Frank Maurice Jephson was born into a musical family in Derby, Derbyshire, UK, the birth being registered in the first quarter of 1886.  His parents were Thomas Jephson, a coal merchant, and his wife, Emma H. Jephson, nee Raynolds and the family lived in Handel House, Curzon Street, St. Werburgh, Derby, which was built by Frank’s grandfather, John Jephson. Frank’s great grandfather was a music teacher and his great great grandfather was the organist at Alfreton Parish Church in Derbyshire.

Frank initially studied music with Mr S. Neville Cox.  On the 1901 Census - when he was fifteen - Frank is recorded as boarding in Kensington, London, along with John H. Williams, a professor of music from Lincolnshire, with whom Frank also studied music.  Frank’s music teacher, John Williams, was organist and choirmaster of Westbourne Park Baptist Church. In 1902, Frank became Assistant organist of the Westbourne Park Church and at the age of eighteen, Frank obtained his Associateship Diploma (ARCO) from the Royal College of Music – which demonstrates high achievement in organ playing and supporting theoretical work.

In 1904, Frank became the organist of Richmond-upon-Thames Presbyterian Church and in 1910 he married Margaret Kathleen Davis.  The couple lived in Acton, London, before moving to Richmond.   

In 1916, Frank joined the 1st/5th Battalion, London Regiment (London Rifle Brigade) as Rifleman No. 303040.  He was posted to France, where, according to a newspaper report, he was apparently commissioned, although I cannot find anything to back that up.  Frank was badly wounded fighting in France on 19th April 1917 and died of his wounds on 20th April 1917.  He was buried in Etaples Military Cemetary, France, Grave reference XIX. E. 5 and is also remembered on St Mary Magdalene Church - WW1 Roll Of Honour (WMR 12510) - in Richmond, now in Greater London, UK.

List of works by F. Maurice Jephson held by the British Library, which (except where noted) are for piano and were published by the London firm Joseph Williams:

Arabesque (1913)

Autumn "romance for piano" (1912)

Brownies: two short pieces for the piano (1924)

A Country Dance/A Woodland Dance (1927)

Danse Humoresque (1913)

"Dear golden Days" a song with words by P. J. O'Reilly (London: Novello & Co, 1918)

Five Pieces for Piano (1911)

Gaudeamus, for organ (London: The Organ Loft, 1911)

Hunting Song (1911)

Idyll (1912)

Impromptu (1911),

Marionettes "A Characteristic Sketch for the Piano" (1912)

Melody (1911)

"My Scotch Lassie" song with words by F. G. Bowles (J. Williams, 1914)

On the Hill-side (1917)

Postlude in C minor for Organ (reprinted by Bardic Music, 2002)

"Send back my long stray'd eyes to me" for male voice choir (TTBB) words by John Donne (Joseph Williams, c1930.)

Six Easy Pieces (On the Hillside, The Tin Soldier, Minuet, The Irish Piper, A Country Dance, Harlequin) (1914)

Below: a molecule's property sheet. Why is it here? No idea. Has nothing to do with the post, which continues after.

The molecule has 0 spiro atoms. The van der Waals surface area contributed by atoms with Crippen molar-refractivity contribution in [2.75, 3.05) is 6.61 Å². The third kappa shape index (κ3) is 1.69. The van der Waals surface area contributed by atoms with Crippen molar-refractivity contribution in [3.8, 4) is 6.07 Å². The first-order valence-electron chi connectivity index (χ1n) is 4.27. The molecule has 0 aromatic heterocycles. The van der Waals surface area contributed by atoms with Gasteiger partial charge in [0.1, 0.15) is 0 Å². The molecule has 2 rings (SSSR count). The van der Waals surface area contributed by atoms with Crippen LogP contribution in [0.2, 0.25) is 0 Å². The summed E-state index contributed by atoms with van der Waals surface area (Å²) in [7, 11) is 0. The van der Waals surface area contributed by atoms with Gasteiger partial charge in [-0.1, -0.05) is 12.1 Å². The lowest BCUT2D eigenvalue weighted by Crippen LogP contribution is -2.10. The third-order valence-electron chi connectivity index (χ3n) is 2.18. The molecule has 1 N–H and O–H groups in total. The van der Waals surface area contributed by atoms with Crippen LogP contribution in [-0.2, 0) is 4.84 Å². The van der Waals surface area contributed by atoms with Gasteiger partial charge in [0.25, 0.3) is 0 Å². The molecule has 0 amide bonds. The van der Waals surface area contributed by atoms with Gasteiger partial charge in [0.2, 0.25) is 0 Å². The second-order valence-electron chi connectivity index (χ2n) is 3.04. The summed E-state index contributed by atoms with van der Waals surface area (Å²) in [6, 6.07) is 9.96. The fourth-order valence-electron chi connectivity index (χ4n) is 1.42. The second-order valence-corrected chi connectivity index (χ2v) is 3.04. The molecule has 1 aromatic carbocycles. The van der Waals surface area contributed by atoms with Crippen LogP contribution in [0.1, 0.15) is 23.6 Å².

Two Little Waltzes (Joseph Williams, c1924)

Waltz in C (1911)

Sources:  Find my Past

Derby Daily Telegraph, 12th July 1935 and

Tuesday 28 September 2021

Charles Dennis Fisher (1877 – 1916) - British Academic

Charles in WW1
Charles Dennis Fisher was born on 19th June 1877 in Blatchington Court, Blatchington, Sussex, UK. He was baptised in East Blatchington on 4th August 1877.  Charles was the ninth of eleven children born to Herbert William Fisher (1826–1903) and his wife Mary Louisa (née Jackson) (1841–1916). 

Some of his siblings were: H. A. L. Fisher, historian and Minister of Education; Admiral Sir William Wordsworth Fisher, Commander-in-Chief of the Mediterranean Fleet; Florence Henrietta, Lady Darwin, playwright and wife of Sir Francis Darwin (son of Charles Darwin); and Adeline Vaughan Williams, wife of English composer Ralph Vaughan Williams. He was also the brother of Cordelia Curle (née Fisher), who was the wife of the author, critic and journalist Richard Curle and the mother of the academic Adam Curle. 

Educated at Westminster School, Charles went on to Christ Church, Oxford in 1896, where he gained his B.A. in 1900 and his M.A. in 1903.  He then Senior Censor at Christ Church from 1910 to 1914.

NOTE The Senior Censor is responsible for academic matters, including requests for course changes or suspension of studies, general concerns and complaints about academic work which cannot be resolved by your Tutor, and academic discipline.

When war broke out in 1914, Charles learnt to drive a vehicle before joining the Royal Army Medical Corps Motor Ambulance.  He served on the Western Front as an orderly and interpreter, distinguishing himself for bravery under fire.

Following a training period, Charles joined the Royal Navy in August 1915 becoming a Lieutenant in the Royal Naval Volunteer Reserve. He was serving aboard HMS "Invincible", the flagship of the 3rd Battlecruiser Squadron during the Battle of Jutland, when she was sunk on 31st May 1916 with the loss of 1,026 lives.

HMS "Invincible" explosion
Naval History. United States Naval Institute. 

Charles is remembered on the Roll of Honour at Christ Church College, Oxford.

Robert Bridges, Britain's Poet Laureate during WW1, dedicated the following verse to Fisher following his death: